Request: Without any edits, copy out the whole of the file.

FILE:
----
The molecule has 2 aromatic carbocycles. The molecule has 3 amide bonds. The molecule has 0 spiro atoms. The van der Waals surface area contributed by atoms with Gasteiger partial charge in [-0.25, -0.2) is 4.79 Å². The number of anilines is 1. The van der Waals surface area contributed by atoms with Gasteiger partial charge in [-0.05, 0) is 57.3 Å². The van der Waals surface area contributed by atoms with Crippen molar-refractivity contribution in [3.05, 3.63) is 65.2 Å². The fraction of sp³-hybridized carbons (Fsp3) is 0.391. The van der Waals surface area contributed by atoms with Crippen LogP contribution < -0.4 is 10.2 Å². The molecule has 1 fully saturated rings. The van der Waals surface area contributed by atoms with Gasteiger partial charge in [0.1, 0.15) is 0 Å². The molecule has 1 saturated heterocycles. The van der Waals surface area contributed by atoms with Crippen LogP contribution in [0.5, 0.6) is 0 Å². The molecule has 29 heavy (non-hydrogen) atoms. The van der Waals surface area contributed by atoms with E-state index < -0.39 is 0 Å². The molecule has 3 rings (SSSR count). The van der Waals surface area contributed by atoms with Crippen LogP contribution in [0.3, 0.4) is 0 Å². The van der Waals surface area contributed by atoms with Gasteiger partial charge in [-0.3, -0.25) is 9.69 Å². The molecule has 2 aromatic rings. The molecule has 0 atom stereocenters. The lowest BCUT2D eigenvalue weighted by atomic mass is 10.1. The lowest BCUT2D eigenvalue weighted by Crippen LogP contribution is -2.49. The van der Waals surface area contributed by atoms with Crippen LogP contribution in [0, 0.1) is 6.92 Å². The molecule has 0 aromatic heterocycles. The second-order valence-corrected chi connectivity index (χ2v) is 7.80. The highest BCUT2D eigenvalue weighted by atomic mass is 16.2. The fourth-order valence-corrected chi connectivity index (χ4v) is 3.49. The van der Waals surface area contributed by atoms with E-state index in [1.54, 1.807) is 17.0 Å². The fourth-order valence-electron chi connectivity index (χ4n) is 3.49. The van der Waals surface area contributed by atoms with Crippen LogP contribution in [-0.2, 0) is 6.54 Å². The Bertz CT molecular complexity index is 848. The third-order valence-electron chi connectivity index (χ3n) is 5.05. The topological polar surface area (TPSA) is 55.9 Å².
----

The molecule has 2 aromatic carbocycles. The molecule has 3 amide bonds. The molecule has 0 spiro atoms. The van der Waals surface area contributed by atoms with Gasteiger partial charge in [-0.25, -0.2) is 4.79 Å². The number of anilines is 1. The van der Waals surface area contributed by atoms with Gasteiger partial charge in [-0.05, 0) is 57.3 Å². The van der Waals surface area contributed by atoms with Crippen molar-refractivity contribution in [3.05, 3.63) is 65.2 Å². The fraction of sp³-hybridized carbons (Fsp3) is 0.391. The van der Waals surface area contributed by atoms with Crippen LogP contribution < -0.4 is 10.2 Å². The molecule has 1 fully saturated rings. The van der Waals surface area contributed by atoms with Gasteiger partial charge in [0.1, 0.15) is 0 Å². The molecule has 1 saturated heterocycles. The van der Waals surface area contributed by atoms with Crippen LogP contribution in [0.5, 0.6) is 0 Å². The molecule has 29 heavy (non-hydrogen) atoms. The van der Waals surface area contributed by atoms with E-state index < -0.39 is 0 Å². The molecule has 3 rings (SSSR count). The van der Waals surface area contributed by atoms with Crippen LogP contribution in [0.3, 0.4) is 0 Å². The van der Waals surface area contributed by atoms with Gasteiger partial charge in [-0.3, -0.25) is 9.69 Å². The molecule has 2 aromatic rings. The molecule has 0 atom stereocenters. The lowest BCUT2D eigenvalue weighted by atomic mass is 10.1. The lowest BCUT2D eigenvalue weighted by Crippen LogP contribution is -2.49. The van der Waals surface area contributed by atoms with Crippen LogP contribution in [0, 0.1) is 6.92 Å². The molecule has 0 aromatic heterocycles. The second-order valence-corrected chi connectivity index (χ2v) is 7.80. The highest BCUT2D eigenvalue weighted by atomic mass is 16.2. The fourth-order valence-corrected chi connectivity index (χ4v) is 3.49. The van der Waals surface area contributed by atoms with E-state index in [1.54, 1.807) is 17.0 Å². The fourth-order valence-electron chi connectivity index (χ4n) is 3.49. The van der Waals surface area contributed by atoms with Crippen LogP contribution in [-0.2, 0) is 6.54 Å². The Bertz CT molecular complexity index is 848. The third-order valence-electron chi connectivity index (χ3n) is 5.05. The topological polar surface area (TPSA) is 55.9 Å².